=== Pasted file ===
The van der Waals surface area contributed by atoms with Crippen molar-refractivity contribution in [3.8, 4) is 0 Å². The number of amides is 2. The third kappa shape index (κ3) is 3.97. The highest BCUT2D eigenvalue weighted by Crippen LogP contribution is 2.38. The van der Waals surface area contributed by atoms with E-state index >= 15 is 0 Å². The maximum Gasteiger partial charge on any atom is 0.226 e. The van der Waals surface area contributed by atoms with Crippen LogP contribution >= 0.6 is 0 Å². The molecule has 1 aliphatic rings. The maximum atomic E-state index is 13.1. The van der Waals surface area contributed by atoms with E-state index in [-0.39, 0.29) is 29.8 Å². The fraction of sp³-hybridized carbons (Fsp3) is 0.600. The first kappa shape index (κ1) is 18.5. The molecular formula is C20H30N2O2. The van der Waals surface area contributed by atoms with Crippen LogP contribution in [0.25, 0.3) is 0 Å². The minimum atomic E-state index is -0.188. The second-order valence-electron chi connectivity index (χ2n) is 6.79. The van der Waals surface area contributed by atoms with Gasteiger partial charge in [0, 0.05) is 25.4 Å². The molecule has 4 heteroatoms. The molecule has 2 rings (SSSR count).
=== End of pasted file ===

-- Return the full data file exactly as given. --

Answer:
The van der Waals surface area contributed by atoms with Crippen molar-refractivity contribution in [3.8, 4) is 0 Å². The number of amides is 2. The third kappa shape index (κ3) is 3.97. The highest BCUT2D eigenvalue weighted by Crippen LogP contribution is 2.38. The van der Waals surface area contributed by atoms with E-state index >= 15 is 0 Å². The maximum Gasteiger partial charge on any atom is 0.226 e. The van der Waals surface area contributed by atoms with Crippen LogP contribution >= 0.6 is 0 Å². The molecule has 1 aliphatic rings. The maximum atomic E-state index is 13.1. The van der Waals surface area contributed by atoms with E-state index in [-0.39, 0.29) is 29.8 Å². The fraction of sp³-hybridized carbons (Fsp3) is 0.600. The first kappa shape index (κ1) is 18.5. The molecular formula is C20H30N2O2. The van der Waals surface area contributed by atoms with Crippen LogP contribution in [0.25, 0.3) is 0 Å². The minimum atomic E-state index is -0.188. The second-order valence-electron chi connectivity index (χ2n) is 6.79. The van der Waals surface area contributed by atoms with Gasteiger partial charge in [0, 0.05) is 25.4 Å². The molecule has 4 heteroatoms. The molecule has 2 rings (SSSR count).